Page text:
I'm reading this derivation of the equipartition theorem for ideal gases. On the second page, it is mentioned that the partition function as a simple sum,

$${\displaystyle Z=\sum _{i}e^{-\varepsilon _{i}/kT}}$$

is not adequate to describe a classical gas as the distribution of energies is not discrete, but continuous. Instead, an integral is needed where


is integrated over positions and momenta of which energy is a function of. But why is this conversion from a sum to an integral correct?

I can understand why an integral is needed, as the distribution of energies is continuous. But why is it correct to just integrate the exponential function to get the sum? Doesn't the integral give us the area under the curve of the exponential function, that is (speaking perhaps non-rigorously), the sum of the values of the function at different points, multiplied by the differentials $dx$, rather than the simple sum of the values? I've seen this kind of thing done in other places as well, and it bugs me.

  • $\begingroup$ An integral is also the limit of an infinite number of infinitesimal terms $\endgroup$ – Wolphram jonny Nov 4 '18 at 16:22

Whenever a sum goes to an integral in the continuous limit, you need to take account of the issue raised by this question. When in doubt, proceed in two steps, as follows.

  1. First write the sum with an explicit 'delta something' to signify the change in the index being summed over. In the present example:

\begin{equation} Z = \sum_i e^{-\epsilon_i/kT} \delta i \end{equation}

The value of this $\delta i$ is 1 in this sum.

  1. Next, replace $\delta i$ by the product of a density of something and a change in that something. In the present example, you should ask, "how many states are there per unit range of $x,y,z$ and $p_x, p_y, p_z$? The answer is one state per volume $h^3$ of phase space. The value $\delta i = 1$ represents the count in $Z$ increasing by 1 state, so the relationship is

\begin{equation} \delta i = \delta x \delta y \delta z \delta p_x \delta p_y \delta p_z / h^3 \end{equation}

which gives us

\begin{equation} Z = \sum_i e^{-\epsilon_i/kT} \delta x \delta y \delta z \delta p_x \delta p_y \delta p_z / h^3 \end{equation}

Now the continuous limit can be taken:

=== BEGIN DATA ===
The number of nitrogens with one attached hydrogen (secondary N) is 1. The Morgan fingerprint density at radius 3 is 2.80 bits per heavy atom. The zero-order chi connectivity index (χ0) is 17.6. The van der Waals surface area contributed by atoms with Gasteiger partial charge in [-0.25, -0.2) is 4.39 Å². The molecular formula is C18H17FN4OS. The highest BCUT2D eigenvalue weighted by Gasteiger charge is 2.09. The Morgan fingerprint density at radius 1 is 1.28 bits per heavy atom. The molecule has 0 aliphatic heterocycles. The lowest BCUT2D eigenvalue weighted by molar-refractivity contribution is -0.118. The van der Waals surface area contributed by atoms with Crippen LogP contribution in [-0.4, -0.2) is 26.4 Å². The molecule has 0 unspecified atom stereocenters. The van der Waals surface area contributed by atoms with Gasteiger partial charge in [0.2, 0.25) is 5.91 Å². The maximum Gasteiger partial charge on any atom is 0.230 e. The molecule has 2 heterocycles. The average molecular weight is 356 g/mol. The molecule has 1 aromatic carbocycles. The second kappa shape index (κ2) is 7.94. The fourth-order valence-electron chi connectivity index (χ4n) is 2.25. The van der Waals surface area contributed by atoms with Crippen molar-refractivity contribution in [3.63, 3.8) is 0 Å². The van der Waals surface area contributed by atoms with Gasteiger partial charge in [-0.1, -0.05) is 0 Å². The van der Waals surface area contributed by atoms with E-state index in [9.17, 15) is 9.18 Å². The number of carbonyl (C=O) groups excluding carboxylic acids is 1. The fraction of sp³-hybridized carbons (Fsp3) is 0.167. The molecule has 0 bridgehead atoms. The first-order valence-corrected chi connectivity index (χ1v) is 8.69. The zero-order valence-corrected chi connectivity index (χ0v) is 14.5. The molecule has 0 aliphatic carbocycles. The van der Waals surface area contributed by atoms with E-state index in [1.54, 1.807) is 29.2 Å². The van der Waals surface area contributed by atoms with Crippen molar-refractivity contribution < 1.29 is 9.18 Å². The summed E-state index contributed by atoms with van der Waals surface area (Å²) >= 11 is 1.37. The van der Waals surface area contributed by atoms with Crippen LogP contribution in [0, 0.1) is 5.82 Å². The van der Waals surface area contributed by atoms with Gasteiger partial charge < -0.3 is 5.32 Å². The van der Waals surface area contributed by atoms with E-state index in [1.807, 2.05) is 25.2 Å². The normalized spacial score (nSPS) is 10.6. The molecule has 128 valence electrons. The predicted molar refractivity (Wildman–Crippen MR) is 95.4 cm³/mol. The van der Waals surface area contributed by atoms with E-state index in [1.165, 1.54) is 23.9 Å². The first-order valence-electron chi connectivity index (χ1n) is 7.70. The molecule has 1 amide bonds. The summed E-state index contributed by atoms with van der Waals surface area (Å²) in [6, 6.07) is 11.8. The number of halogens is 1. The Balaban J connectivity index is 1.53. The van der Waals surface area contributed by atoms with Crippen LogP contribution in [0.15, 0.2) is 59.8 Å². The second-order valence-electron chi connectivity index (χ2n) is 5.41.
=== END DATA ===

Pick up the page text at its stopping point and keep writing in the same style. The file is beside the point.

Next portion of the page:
\begin{equation} Z = \int e^{-\epsilon_i/kT} dx dy dz\, dp_x dp_y dp_z / h^3 \end{equation}

where the integral sign is a shorthand for six integrals in this example.

That's it. To repeat: this issue comes up whenever a sum goes to an integral; it is not a special feature of kinetic theory or statistical mechanics. I guess some textbook writers simply assume it as a known aspect of this area of mathematics.

  • $\begingroup$ Alright, this makes sense! So it was really a matter of proper normalization? However, the derivation on the link I provided seems to omit this factor of $1/h^3$. If we added this factor, would the derivation continue as before and leave us with the average energy of $1/h^3*1/2kT$? $\endgroup$ – S. Rotos Nov 11 '18 at 10:48
  • $\begingroup$ You can answer your own question by putting the factor in, and then follow through the rest of the derivation and see what happens. You will see that in the link you gave, letters like $x$ and $p$ are used for dimensionless quantities, and factors of $h$ have been incorporated into the constant $c$ in the energy formula without comment. I would recommend you consult a textbook rather than web resources, if you have access to one. Books tend to be written more carefully, with attention to detail. $\endgroup$ – Andrew Steane Nov 11 '18 at 14:38

But why is this conversion from a sum to an integral correct?

There is no conversion. The partition function is defined as integral in classical statistical physics, because the possible states form a continuous set and it is the most natural definition.

In pseudo-quantum (or old quantum) statistical physics, "state" in the partition function means different thing (a tuple of all quantum numbers that define preferred quantum state, like nx,ny,nz for 3D harmonic oscillator defining Hamiltonian eigenfunction, or occupation numbers of all particle sites) and all such possible states form a discrete set, so the most natural definition is a sum.


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